Elegant releases: Reduce thrash and increase developer happiness

Continuous integration and deployment is a core tenet of agile development and fundamental to a high-performing technology organization, as research by Gene Kim and colleagues have shown[1]. Deploying frequently results in smaller releases, more frequent updates for your users, quicker feedback from real users, and a tighter feedback loop between business decisions and shipped products.

The worst enemy of continuous deployment is a broken build. The larger the engineering team, the worse it is. Incompatible code and inconsistent DB state will trickle down your development process and cost engineers time and your business money. I believe a strong understanding of the basics and a standard playbook to follow are the most effective tools at our disposal to avoid common pitfalls around release issues.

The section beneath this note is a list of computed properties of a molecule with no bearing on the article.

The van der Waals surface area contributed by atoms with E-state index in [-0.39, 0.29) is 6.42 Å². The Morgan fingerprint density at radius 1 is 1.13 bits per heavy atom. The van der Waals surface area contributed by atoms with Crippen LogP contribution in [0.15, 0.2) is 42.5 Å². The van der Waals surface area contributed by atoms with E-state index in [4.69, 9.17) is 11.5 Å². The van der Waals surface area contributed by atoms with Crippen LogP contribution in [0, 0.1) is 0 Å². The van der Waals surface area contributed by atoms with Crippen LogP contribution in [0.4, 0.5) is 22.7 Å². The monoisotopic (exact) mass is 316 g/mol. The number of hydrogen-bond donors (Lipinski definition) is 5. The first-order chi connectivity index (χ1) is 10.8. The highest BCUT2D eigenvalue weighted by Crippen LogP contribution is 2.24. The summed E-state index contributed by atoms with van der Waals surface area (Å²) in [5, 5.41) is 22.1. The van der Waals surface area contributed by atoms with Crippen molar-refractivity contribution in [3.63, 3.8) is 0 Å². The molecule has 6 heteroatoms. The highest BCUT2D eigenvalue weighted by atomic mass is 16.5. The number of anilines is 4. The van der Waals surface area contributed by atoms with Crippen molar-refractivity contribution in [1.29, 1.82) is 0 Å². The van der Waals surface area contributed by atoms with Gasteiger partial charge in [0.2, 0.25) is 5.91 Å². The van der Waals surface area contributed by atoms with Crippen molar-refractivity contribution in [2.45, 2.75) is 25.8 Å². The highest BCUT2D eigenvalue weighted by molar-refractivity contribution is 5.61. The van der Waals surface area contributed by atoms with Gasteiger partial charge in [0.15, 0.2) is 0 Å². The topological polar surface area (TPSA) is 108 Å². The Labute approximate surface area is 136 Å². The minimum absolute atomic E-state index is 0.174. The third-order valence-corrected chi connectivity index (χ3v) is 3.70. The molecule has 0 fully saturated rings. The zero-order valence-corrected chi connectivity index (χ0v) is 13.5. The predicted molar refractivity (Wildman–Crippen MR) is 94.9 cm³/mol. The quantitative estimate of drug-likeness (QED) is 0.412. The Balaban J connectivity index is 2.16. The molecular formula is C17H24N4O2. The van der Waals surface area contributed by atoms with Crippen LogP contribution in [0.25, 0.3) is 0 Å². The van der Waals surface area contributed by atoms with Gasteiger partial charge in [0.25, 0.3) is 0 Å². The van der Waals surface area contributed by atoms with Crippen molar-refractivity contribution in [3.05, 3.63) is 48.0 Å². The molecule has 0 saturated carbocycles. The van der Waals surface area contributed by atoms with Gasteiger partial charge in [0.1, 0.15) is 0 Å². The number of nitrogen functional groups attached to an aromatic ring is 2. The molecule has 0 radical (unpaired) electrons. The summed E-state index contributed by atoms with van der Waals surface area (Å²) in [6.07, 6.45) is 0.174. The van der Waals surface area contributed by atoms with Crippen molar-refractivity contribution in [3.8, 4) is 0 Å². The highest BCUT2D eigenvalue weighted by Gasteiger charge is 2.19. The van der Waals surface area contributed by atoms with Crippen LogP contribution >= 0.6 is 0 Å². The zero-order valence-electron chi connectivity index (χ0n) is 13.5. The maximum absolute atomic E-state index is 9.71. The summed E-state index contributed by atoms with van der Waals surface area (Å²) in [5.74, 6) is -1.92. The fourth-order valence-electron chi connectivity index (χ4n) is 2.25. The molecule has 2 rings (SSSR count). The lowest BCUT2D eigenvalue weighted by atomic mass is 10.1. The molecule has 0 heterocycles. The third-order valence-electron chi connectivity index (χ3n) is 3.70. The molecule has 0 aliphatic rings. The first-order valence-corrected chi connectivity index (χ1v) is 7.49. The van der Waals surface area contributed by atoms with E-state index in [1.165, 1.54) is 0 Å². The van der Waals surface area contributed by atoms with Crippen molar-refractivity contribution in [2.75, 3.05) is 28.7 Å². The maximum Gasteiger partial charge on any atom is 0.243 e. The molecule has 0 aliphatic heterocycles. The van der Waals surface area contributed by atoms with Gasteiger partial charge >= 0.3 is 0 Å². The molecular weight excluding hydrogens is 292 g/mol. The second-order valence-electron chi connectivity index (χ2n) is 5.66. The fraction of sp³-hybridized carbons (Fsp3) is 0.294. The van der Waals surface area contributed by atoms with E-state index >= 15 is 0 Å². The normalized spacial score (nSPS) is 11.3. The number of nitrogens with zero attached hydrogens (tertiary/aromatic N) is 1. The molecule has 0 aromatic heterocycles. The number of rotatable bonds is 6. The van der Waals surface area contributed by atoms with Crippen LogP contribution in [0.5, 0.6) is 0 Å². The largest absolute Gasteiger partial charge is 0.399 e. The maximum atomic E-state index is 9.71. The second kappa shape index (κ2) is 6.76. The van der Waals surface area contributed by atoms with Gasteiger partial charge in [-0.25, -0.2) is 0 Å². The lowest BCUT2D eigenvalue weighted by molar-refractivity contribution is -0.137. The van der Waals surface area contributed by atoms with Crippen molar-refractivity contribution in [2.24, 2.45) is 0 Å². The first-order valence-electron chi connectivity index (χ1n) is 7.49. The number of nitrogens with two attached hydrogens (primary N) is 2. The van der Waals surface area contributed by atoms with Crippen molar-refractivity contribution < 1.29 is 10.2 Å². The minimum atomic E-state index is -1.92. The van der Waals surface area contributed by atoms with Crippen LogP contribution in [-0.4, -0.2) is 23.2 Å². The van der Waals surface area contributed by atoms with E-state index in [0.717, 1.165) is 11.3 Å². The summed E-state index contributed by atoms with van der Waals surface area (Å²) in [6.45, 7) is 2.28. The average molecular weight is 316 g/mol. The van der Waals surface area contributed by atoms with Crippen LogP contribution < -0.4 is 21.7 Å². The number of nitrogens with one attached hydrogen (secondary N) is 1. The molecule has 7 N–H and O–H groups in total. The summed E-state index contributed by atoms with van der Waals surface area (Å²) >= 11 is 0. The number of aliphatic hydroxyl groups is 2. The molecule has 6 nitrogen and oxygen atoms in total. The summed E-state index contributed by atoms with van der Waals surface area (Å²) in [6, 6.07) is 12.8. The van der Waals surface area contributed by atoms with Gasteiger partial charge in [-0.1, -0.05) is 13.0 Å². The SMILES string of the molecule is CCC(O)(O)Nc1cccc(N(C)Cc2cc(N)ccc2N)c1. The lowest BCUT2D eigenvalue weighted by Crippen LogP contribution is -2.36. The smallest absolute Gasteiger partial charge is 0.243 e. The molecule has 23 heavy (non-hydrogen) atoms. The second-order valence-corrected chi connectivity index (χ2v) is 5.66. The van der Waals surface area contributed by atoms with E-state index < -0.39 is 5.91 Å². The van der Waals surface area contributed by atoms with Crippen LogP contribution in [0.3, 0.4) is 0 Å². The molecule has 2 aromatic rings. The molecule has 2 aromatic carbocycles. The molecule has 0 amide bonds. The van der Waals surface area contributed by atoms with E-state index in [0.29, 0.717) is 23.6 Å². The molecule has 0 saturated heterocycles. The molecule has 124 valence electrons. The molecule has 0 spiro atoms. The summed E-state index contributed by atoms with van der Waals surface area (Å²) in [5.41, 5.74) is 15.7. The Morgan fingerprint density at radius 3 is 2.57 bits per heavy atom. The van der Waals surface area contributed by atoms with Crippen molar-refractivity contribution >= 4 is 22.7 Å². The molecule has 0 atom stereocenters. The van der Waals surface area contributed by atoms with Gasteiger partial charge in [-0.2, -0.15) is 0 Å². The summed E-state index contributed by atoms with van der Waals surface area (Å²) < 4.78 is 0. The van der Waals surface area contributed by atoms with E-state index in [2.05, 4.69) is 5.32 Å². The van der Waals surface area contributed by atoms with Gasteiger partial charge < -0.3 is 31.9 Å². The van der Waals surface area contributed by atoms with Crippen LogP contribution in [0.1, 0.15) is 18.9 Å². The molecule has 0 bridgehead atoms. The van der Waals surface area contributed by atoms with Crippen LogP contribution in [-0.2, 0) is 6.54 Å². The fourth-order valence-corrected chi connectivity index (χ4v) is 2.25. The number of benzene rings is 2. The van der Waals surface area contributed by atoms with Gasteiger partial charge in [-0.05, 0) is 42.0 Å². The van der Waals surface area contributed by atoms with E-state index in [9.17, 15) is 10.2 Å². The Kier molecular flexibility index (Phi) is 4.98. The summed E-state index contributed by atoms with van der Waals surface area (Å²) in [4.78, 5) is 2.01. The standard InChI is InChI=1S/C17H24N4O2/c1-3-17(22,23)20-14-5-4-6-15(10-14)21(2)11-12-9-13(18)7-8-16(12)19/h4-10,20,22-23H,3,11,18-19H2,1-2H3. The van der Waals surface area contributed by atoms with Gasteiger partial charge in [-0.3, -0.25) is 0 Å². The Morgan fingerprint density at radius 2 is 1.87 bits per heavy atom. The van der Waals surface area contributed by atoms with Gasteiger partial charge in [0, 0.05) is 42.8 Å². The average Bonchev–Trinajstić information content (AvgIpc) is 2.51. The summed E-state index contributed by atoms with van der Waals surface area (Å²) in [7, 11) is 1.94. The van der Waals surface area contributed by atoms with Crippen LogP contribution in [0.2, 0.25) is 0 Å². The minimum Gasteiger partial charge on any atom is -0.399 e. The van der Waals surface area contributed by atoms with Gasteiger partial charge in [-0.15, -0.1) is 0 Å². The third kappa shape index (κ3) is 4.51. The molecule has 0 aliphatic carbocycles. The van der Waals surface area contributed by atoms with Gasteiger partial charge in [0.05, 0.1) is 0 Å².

Below, I will outline the release cycle and common pitfalls with a focus on Maxwell’s preferred stacks of Ruby + Javascript apps hosted on Heroku and AWS. I’ll also describe some guidelines to follow to plan safe, graceful releases and migrations.

Typical release cycle

Release Cycle Steps 1 & 2

Many modern apps follow this 4-step deploy cycle (of course, your setup may vary).

Steps one and two are safe for most apps. You click on a deploy button or execute a CLI command, perhaps from your CI tool, which kicks off the build process for your new release. This happens on a release server, so nothing should be changing on your production servers yet.

A build process can vary widely, but with Ruby we don’t have much to worry about besides running bundler and fetching dependencies. For our frontend, we run rails assets:precompile which ends up preparing our Javascript assets with webpacker.

Step 3 - Danger Zone 1 - Executing release commands

Danger Zone

Release commands are usually tasks that prepare data for the new code. Some example of this are:

  • Database migrations
  • Uploading build assets to external sources
  • Preparing new environment configurations